I once read an interview with a Taoist farmer in New Age Journal. In the spring he’d throw some rice grains on the ground as he walked around his land, then forget them. Around August he’d notice plants growing. One day, he’d pick the grains. Later, someone visiting his house would offer him money for them. “Years go by and I forget I’m a farmer,” he said.
I run for president the same way. Every few weeks, I go to St. Mark’s Church (a half block from my house), mimeograph leaflets, and stick some in my attache case. Whenever it comes up in a conversation that I’m running for president, I take one out.
If I become president this way, I’ll know it was fate.
Today the first article on my presidential campaign came out in the New York Press, a local free newspaper:
Sparrow, the East Village poet and wiseacre, has announced his candidacy for president and has been advertising for a vice presidential running mate. He promises he’d be “a president with balls, and even better, a president with a dick.”
To apply for the v.p. slot (include photo) write to 322 E. 11th St., Apt. 23, NYC 10003.
It was particularly gratifying in its resemblance to a personal ad.
Benjamin Harrison said, “The presidency tastes like shrimp; a delicate gray taste.” Ulysses Grant said, “The presidency is like working in a laundry; it’s hot and everyone swears.” While John Quincy Adams compared it to an elderly woman: “For me, it was one long feebleness.”
My campaign manager, Hal Sirowitz, and I campaigned yesterday, for the first time, at St. Mark’s Place and 2nd Avenue — the center of the East Village. We brought along a questionnaire, to gauge the electorate:
- Why do you think Sparrow is the best candidate for president?
- Why is Sparrow so virtuous?
- Do you like doing the dishes?
Immediately, two homeless men asked if I’d let them sell things on the street if I were president. Hal said yes.
“Well,” I added, “I don’t like people selling stolen property. And sometimes peddlers block the sidewalk.”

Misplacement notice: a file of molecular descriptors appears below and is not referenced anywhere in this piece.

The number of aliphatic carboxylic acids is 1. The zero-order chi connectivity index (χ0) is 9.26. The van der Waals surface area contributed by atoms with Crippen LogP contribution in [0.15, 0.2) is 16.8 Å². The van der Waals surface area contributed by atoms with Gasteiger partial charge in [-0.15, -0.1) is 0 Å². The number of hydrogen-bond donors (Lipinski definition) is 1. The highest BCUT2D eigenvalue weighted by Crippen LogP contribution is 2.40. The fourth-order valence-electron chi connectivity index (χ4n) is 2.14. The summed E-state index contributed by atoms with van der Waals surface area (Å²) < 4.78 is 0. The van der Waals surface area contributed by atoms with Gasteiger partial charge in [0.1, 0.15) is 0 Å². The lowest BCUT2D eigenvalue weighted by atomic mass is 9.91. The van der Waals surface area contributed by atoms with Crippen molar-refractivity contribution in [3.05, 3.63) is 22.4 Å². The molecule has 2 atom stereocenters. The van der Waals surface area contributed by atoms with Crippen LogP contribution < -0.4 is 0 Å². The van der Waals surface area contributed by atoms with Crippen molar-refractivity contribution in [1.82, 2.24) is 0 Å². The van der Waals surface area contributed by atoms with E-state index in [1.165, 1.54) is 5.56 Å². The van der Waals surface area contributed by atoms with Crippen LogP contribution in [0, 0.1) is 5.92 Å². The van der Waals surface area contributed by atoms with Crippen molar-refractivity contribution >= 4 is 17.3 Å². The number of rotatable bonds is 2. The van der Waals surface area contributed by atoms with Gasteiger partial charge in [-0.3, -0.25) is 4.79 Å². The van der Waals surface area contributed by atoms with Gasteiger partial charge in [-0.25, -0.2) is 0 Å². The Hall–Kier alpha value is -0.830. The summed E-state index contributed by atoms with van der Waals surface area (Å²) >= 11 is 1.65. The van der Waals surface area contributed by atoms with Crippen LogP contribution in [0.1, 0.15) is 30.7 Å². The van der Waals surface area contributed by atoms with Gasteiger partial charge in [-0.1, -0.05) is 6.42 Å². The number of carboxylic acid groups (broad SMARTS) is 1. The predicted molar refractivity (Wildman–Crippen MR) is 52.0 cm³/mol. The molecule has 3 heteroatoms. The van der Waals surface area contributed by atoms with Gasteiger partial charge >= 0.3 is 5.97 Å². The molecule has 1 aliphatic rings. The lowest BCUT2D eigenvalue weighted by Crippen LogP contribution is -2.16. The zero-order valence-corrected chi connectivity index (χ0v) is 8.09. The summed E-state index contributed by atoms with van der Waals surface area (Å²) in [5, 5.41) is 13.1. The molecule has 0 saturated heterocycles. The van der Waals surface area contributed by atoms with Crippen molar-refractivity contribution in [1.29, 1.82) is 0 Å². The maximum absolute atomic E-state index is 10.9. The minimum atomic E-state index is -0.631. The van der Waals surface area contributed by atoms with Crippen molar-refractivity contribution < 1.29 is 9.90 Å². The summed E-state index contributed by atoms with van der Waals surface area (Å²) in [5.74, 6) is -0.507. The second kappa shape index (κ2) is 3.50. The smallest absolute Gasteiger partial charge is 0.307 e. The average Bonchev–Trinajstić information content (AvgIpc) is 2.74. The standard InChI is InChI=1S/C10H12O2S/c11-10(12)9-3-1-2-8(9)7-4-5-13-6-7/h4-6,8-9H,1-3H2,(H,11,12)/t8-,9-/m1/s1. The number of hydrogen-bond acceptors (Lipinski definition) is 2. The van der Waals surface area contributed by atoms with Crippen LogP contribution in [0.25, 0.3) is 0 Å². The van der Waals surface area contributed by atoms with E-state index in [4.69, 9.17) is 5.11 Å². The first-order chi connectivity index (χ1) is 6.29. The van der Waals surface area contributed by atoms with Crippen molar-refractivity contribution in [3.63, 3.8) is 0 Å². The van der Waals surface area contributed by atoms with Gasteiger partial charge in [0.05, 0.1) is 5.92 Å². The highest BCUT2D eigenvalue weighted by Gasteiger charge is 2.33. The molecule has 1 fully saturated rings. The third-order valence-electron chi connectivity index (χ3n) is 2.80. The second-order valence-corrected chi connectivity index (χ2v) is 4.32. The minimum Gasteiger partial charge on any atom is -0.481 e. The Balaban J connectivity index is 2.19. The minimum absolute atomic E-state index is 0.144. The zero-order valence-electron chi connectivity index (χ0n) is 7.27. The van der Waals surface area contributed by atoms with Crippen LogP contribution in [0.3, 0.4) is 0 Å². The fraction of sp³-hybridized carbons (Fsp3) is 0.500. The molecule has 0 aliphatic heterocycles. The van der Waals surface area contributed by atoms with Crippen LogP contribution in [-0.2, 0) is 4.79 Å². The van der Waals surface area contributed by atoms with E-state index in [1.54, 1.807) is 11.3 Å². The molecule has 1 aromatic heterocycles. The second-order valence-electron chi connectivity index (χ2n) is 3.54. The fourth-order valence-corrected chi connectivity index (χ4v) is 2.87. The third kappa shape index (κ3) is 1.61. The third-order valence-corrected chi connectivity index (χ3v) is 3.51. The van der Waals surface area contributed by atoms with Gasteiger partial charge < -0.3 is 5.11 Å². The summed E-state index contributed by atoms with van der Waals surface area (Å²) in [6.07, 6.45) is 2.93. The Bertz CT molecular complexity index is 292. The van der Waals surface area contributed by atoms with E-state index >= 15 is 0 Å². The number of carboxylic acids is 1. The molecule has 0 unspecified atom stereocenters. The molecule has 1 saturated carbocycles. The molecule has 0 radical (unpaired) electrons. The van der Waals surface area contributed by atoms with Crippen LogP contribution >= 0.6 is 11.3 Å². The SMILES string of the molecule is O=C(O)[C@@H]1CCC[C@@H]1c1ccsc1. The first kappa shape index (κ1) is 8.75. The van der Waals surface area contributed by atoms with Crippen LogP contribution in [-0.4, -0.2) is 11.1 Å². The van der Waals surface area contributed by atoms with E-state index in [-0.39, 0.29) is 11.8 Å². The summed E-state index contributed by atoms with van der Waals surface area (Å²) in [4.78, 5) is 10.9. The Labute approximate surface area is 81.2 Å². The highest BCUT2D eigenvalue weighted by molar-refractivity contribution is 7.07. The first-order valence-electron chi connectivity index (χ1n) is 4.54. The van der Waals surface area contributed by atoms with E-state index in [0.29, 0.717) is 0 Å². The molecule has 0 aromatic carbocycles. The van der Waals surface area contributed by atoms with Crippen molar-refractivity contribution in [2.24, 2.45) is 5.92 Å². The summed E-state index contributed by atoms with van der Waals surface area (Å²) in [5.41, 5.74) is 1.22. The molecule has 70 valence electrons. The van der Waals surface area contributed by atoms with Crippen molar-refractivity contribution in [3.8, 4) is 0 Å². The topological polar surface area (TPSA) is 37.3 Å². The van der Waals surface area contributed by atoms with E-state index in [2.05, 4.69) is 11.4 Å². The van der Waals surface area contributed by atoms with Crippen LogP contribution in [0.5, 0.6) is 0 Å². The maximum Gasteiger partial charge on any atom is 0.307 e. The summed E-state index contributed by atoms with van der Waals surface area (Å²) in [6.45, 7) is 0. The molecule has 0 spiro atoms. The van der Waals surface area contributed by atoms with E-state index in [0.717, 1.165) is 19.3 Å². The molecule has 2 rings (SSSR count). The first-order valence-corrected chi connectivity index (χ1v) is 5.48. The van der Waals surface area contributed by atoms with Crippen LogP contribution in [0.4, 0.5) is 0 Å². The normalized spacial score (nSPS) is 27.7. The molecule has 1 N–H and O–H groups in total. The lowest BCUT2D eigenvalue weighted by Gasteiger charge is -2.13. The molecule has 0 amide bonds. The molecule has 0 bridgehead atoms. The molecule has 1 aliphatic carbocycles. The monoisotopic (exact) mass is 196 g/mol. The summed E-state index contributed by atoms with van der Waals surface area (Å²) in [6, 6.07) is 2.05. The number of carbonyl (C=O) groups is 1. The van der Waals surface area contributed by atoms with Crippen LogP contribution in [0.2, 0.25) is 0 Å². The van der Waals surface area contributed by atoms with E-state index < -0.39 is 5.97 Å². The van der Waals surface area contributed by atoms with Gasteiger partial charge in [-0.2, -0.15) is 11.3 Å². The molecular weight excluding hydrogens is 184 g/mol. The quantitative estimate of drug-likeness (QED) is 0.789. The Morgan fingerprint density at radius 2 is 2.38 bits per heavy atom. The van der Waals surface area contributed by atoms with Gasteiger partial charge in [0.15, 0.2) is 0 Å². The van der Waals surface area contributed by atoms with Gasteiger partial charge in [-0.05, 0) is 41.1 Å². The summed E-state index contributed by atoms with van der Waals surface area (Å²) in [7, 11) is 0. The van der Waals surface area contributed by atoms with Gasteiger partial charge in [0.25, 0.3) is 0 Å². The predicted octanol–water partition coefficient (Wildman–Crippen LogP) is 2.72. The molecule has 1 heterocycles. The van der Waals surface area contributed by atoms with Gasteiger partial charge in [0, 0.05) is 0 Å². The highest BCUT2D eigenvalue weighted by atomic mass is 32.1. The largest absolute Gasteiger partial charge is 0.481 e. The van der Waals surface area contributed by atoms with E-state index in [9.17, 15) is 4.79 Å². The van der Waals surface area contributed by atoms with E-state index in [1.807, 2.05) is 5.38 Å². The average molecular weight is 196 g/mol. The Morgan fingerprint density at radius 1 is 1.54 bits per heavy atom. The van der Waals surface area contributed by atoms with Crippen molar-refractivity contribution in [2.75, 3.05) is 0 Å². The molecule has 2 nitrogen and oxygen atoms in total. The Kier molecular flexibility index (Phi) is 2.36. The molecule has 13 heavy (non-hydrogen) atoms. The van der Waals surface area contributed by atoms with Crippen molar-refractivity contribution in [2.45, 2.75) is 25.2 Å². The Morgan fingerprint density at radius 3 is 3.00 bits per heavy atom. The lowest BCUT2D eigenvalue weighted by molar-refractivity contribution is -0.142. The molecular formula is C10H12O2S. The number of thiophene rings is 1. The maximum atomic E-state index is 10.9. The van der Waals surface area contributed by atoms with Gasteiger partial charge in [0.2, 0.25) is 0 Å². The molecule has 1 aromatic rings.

God, I thought, I’m starting to sound like a politician.
We administered our questionnaire to them. To the third question, the homeless men gave touching answers. “Yes, if I get something to eat,” the first one said. “But if I’m hungry, no, I don’t like to do dishes.”
The second one said simply (with a mysterious smile), “Yes, I love it. It does something to my hands.”
The dishwashing question elicited many domestic confessions. A fortyish man named Ed said, “I never do them, except on pain of divorce,” but it turned out he was getting a divorce.
“Because of the dishes?” I asked.
“That and several hundred other things.”
A musician covered with tattoos said, “No, I hate doing them. That’s why I’m married ten and a half years.”
A graying man with a beard admitted, “It’s the primary cause of marital difficulties in my home. We never argue about money and sex. We argue only about dishes.”
I received many flattering comments in answer to the first question (“Why do you think Sparrow is the best candidate for president?”):
“He’s cool enough to be standing on a street corner.”
“He’s not associated with the CIA.”
The answers to the second question (“Why is Sparrow so virtuous?”) were a bit more vague:
“He was brought up well.”
“I have no idea.”
Mostly I tried to hand out small books of my poems, while Hal shouted, “Here he is! A living presidential candidate! You don’t have to turn on the television set to see him! You can save energy!”
We met a Dan Rather Conspiracy Theorist, who believes Rather’s famous interview with George Bush during the 1988 campaign — where Bush stood up manfully to him — had been rehearsed.
Presidents do not eat well. They eat at banquets, where the Brussels sprouts arrive deflated, in inauspicious white sauce. (This is because the best chefs cannot pass the loyalty test — they have all had some Communist dalliance — so the White House must hire mediocre, patriotic cooks.)
The president’s dogs eat well, though.
Presidents also dress poorly. Come to think of it, their clothing, too, lacks piquancy. As one can’t imagine a president eating curry, one can’t picture him in a flowered vest.
The White House itself is dowdy, like a big antique shop. Every First Lady — or every other First Lady — attempts to redecorate it, but it remains Early American Ugly, to use a phrase of my parents.
Friends, too, are lacking in the White House. A president never has a best friend. (Nixon thought he had a best friend.) Presidents have advisors, who are smart but cruel — the sort of people who managed Elvis.